Posted in: Information security, Latest News & Views
There are a lot of steps many organizations could be taking to prevent costly data breaches.
The bad news in a recent report from the Ponemon Institute: Data breaches are expensive, and everyone’s a target.
The survey involved 471 organizations that had suffered at least one data breach in the past two years. Those respondents were organizations in all major industries, and the study included companies of many different sizes.
And the impact of those incidents went far beyond just the IT costs of investigating and mitigating the attacks.
For example, 76% of the survey respondents said they have or are likely to lose customers or business partners because of a breach. In addition, 75% cite negative public opinion and media reports, while 66% said there were serious, direct financial consequences after their data breach.
But the good news: There are some simple many organizations could to prevent a number of those breaches.
Here are some of the steps many businesses aren’t taking, according to Ponemon:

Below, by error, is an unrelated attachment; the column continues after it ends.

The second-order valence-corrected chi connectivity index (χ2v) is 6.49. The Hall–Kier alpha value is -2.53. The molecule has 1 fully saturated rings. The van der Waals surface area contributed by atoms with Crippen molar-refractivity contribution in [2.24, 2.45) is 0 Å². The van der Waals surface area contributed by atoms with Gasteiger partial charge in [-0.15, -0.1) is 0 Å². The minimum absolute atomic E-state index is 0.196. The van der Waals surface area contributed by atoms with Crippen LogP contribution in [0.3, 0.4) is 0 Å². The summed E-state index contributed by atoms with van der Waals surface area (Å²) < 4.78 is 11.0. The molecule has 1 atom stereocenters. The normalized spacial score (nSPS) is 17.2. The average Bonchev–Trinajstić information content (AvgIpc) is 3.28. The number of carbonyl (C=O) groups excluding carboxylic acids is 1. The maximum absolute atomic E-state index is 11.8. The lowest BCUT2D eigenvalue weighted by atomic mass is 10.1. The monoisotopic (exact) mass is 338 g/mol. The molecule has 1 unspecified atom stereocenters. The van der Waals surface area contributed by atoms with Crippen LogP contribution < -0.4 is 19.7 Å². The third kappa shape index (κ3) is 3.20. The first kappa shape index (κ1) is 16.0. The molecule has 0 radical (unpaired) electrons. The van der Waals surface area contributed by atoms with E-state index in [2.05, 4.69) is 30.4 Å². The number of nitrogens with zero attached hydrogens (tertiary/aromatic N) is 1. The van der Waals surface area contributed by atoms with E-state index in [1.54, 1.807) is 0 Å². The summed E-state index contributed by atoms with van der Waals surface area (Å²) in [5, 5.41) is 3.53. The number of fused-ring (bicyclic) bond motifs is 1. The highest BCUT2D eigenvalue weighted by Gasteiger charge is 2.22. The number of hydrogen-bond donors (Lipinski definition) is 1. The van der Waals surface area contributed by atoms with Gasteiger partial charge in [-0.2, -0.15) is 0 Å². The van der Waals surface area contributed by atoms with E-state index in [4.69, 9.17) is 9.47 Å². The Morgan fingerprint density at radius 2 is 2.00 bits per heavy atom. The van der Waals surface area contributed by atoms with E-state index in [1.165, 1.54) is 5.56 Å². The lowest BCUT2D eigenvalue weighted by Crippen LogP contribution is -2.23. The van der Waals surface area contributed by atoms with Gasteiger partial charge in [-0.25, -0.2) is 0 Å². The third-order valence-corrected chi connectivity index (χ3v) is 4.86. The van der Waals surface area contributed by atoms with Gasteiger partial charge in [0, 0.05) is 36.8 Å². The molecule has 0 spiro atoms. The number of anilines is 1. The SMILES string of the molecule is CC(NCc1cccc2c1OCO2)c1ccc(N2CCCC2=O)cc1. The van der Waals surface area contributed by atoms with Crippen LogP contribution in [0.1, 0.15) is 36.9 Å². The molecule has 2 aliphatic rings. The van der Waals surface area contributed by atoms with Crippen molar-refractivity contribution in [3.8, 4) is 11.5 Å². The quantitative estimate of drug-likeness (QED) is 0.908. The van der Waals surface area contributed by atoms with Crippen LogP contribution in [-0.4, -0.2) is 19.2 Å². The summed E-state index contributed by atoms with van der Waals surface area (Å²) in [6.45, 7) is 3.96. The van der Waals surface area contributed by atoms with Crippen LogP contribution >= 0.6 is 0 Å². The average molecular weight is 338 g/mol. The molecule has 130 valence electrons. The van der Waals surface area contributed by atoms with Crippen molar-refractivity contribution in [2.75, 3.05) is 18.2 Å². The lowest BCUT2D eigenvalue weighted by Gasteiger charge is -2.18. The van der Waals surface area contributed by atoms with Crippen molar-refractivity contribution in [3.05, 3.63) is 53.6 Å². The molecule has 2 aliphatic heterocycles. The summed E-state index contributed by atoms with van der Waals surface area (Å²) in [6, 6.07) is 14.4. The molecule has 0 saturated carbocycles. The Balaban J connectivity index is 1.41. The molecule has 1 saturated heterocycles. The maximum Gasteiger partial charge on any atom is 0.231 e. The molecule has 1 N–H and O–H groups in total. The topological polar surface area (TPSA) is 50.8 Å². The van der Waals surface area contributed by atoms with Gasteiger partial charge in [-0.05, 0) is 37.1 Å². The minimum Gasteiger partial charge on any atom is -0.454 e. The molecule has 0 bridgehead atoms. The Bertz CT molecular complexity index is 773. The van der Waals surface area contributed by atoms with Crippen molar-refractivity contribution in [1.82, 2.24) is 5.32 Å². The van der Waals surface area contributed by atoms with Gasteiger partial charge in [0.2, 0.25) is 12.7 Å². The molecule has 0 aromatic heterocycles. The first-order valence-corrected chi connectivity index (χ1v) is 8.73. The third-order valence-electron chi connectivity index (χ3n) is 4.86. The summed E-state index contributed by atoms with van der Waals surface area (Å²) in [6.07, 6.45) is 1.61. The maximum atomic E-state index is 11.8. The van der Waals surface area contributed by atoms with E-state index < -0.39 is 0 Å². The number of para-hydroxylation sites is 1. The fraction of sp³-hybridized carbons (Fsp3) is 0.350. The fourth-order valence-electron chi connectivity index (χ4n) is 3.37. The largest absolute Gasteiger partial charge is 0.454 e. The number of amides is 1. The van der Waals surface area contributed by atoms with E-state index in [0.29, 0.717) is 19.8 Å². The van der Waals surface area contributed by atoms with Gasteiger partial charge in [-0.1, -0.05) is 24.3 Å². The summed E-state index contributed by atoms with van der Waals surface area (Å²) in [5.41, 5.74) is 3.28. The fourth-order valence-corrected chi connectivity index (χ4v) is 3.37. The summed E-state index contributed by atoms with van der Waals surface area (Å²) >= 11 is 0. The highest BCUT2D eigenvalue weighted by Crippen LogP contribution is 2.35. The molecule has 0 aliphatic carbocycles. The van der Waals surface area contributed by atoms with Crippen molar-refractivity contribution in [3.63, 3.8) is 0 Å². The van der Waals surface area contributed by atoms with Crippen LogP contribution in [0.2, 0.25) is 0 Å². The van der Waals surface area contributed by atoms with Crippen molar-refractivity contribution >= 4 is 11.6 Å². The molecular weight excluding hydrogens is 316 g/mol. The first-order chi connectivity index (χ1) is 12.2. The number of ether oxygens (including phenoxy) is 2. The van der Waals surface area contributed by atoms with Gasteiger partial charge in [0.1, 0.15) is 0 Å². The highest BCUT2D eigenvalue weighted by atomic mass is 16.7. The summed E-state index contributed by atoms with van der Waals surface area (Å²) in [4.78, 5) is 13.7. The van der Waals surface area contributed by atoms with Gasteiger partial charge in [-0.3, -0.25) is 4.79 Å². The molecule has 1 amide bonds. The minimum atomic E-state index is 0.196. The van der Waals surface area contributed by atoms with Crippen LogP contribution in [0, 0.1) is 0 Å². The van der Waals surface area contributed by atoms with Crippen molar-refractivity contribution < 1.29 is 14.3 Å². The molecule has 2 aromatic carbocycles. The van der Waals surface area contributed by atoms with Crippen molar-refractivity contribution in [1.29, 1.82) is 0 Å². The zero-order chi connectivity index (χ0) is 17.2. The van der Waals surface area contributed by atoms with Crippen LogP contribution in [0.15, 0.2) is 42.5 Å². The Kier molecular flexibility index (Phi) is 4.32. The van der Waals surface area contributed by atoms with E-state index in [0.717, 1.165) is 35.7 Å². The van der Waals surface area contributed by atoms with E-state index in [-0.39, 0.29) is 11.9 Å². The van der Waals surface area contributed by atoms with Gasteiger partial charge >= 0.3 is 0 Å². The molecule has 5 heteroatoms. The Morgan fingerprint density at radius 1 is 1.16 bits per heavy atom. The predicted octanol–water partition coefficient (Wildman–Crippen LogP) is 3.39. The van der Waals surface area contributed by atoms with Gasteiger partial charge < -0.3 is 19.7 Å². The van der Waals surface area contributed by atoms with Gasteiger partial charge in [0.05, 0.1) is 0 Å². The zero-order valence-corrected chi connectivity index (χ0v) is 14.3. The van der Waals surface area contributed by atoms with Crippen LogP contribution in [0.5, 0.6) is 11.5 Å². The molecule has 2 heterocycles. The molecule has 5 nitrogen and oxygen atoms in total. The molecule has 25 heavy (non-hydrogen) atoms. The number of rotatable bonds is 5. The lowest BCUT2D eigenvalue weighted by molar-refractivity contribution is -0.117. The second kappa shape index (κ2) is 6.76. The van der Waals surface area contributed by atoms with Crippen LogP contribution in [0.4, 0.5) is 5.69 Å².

1. Verifying mobile devices
As more organizations adopt BYOD programs, employees’ personal devices are starting to present a significant risk to company data. One step many experts recommend to reduce the risk is to write a BYOD policy listing what security features must be present in order for a device to be used, and then verify that those options are activated.
However, many companies aren’t doing that, according to the Ponemon survey. While 78% of the organizations surveyed allow personal devices at work, 61% said they don’t require those devices to be tested to make sure their security is up to par.
2. Restricting employees’ access to data
Many IT security incidents are caused by the company’s end users — either because malicious insiders intentionally steal data, or because they accidentally install malware, fall for phishing scams or otherwise let external attackers on to the network.
That’s why it’s important for IT to limit the access employees have to only the information and systems they need for their jobs. However, just 44% of the survey respondents said their organization is effective at doing so.
3. Investigating third parties
Especially as cloud computing becomes more common, companies are putting a lot of sensitive data in the hands of third-party providers. That can cause big problems if an organization’s data is stolen because of a breach at a third party.
Unfortunately, many organizations don’t do enough to make sure they only hand over information to businesses that will keep it secure. Just 54% of survey respondents said they thoroughly vet third parties before doing business with them.
Read on to learn more about companies’ most common IT security mistakes.
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